# Addition Equations with One-Digit Integers

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• 0:35 Subtraction Property…
• 2:23 Example 1
• 2:51 Example 2
• 3:29 Lesson Summary
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Lesson Transcript
Instructor: Yuanxin (Amy) Yang Alcocer

Amy has a master's degree in secondary education and has taught math at a public charter high school.

After watching this video lesson, you will be able to solve equations where you need to find a missing number. Learn the steps you need to take to find a missing number and how subtraction can help you.

Imagine that you and your friend were just given a math worksheet to finish. This math worksheet is titled 'Addition Equations'. It includes two integers added together and equaling another integer. The interesting thing about these addition equations, though, is that they have a variable for one of the integers. It is your job to find out what this missing integer is. Your problems look like these:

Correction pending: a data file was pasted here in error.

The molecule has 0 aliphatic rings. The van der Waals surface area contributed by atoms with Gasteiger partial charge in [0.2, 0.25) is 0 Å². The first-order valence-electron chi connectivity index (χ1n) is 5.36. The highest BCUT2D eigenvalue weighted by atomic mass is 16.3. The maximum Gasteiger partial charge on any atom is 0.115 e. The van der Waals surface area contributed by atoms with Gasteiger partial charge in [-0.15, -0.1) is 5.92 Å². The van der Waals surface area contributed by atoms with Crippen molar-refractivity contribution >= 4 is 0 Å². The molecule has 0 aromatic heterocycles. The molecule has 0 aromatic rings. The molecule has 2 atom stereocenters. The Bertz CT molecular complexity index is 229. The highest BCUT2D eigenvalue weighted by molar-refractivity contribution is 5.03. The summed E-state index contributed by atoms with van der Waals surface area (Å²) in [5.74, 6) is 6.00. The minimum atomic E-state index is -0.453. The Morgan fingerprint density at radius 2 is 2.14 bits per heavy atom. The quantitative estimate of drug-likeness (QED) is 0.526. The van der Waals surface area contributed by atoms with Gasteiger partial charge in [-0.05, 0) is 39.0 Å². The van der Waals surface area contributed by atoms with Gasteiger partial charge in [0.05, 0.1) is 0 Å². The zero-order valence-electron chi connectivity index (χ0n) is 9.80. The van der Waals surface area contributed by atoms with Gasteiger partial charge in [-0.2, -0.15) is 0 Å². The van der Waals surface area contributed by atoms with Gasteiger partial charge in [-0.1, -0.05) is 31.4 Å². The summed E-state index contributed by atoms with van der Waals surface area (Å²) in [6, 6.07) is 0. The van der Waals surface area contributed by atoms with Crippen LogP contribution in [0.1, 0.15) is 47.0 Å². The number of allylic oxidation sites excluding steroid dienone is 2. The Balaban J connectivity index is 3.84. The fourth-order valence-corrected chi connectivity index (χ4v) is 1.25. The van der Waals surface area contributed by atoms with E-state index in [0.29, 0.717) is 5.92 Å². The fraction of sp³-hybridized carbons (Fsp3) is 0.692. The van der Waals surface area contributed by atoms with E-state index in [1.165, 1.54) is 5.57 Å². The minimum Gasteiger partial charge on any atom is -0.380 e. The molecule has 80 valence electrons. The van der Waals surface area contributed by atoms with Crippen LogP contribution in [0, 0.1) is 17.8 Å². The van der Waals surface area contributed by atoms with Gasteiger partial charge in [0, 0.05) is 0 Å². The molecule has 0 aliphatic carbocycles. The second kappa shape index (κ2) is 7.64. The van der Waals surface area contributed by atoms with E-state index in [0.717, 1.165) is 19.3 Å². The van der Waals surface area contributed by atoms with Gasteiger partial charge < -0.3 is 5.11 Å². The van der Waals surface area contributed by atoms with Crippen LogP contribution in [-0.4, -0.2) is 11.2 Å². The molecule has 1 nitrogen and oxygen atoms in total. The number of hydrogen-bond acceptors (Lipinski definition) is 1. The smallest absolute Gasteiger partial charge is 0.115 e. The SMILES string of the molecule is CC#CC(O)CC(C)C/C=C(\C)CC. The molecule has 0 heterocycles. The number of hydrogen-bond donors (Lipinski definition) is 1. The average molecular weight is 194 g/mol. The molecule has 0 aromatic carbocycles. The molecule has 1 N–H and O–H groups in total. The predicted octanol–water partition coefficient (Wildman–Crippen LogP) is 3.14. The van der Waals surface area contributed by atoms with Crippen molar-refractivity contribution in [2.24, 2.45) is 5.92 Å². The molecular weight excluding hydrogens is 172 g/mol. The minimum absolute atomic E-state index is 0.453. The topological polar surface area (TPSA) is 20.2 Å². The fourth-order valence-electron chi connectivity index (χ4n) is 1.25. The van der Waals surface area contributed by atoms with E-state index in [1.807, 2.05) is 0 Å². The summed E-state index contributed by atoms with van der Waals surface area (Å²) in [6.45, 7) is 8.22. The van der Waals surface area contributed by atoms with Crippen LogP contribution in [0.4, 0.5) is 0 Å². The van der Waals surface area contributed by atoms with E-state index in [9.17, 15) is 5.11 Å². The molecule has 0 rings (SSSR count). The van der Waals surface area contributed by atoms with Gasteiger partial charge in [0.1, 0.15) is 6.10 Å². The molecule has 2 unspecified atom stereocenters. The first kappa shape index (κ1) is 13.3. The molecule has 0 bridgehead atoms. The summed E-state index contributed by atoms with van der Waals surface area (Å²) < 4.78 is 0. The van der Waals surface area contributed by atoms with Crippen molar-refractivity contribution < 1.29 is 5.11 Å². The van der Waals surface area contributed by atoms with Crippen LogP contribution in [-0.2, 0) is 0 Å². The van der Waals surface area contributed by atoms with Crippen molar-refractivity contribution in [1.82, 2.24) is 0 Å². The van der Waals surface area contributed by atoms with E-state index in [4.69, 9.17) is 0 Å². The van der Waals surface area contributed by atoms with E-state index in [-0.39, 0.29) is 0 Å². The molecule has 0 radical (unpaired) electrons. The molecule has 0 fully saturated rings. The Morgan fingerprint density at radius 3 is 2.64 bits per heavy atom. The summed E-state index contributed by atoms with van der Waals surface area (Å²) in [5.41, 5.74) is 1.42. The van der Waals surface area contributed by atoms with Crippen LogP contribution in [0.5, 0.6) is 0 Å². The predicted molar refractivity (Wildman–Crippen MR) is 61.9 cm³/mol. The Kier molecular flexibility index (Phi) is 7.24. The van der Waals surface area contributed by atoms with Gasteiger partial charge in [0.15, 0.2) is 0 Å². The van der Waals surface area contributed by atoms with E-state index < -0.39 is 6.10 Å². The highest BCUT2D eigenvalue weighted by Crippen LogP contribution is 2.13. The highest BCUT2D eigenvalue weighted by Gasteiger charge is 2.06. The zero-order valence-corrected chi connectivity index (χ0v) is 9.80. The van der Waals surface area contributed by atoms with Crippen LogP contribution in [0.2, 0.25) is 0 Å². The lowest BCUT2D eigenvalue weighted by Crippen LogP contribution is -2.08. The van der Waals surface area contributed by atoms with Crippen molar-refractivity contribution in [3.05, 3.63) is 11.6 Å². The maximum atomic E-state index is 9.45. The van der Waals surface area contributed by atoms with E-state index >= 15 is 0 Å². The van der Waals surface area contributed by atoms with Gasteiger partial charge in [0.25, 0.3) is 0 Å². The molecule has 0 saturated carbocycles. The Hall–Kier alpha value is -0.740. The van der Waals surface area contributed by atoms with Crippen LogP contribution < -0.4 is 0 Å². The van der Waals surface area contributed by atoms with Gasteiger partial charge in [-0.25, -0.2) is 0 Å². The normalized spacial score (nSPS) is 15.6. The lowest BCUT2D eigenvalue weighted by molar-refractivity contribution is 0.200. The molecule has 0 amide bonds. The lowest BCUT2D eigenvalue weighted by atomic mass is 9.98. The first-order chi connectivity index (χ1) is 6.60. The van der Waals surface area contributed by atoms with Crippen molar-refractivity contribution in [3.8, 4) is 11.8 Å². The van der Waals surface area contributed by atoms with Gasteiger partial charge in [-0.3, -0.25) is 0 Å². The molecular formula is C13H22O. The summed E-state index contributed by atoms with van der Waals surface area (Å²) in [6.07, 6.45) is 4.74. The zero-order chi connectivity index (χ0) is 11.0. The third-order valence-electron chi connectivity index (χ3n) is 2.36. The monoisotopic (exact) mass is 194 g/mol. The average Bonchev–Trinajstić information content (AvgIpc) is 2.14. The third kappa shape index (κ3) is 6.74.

8 + x = 9

x + 5 = 7

## The Subtraction Property of Equality

How do you go about finding what this missing integer, this variable x, is equal to? You can use the subtraction property of equality, which says that if you subtract the same thing from both sides of an equation, your equation will still be the same. What happens when you subtract? Let me show you.

Take the first problem, for example. 8 + x = 9. If we subtract 8 from the left side, what are we left with? 8 + x - 8 = ? We are left with x. That's what we want. We want our variable x by itself on one side of the equation so that we'll know what it equals. The subtraction property of equality tells us that we now also need to subtract the 8 from the right side. We have 9 - 8 = 1. What does our x equal? Replacing both sides with what they now equal, we have 8 + x - 8 = 9 - 8, becoming x = 1.

Look at that! That's a nice equation telling us exactly what x equals. It equals 1. And we're done! We can use this property to help us solve any kind of addition equations where we have a variable plus an integer equaling another integer. To find our variable, we subtract the integer that is being added to our variable from both sides of the equation. What we're left with is our answer.

We can check our answer, too, by plugging our answer back into the original problem to see if it works. For our first problem, we have 8 + 1 = 9. Is this a true statement? Does 8 + 1 really equal 9? It does. We get 9 = 9, which we know is true.

Let's look at a couple more examples.

## Example 1

x + 5 = 7

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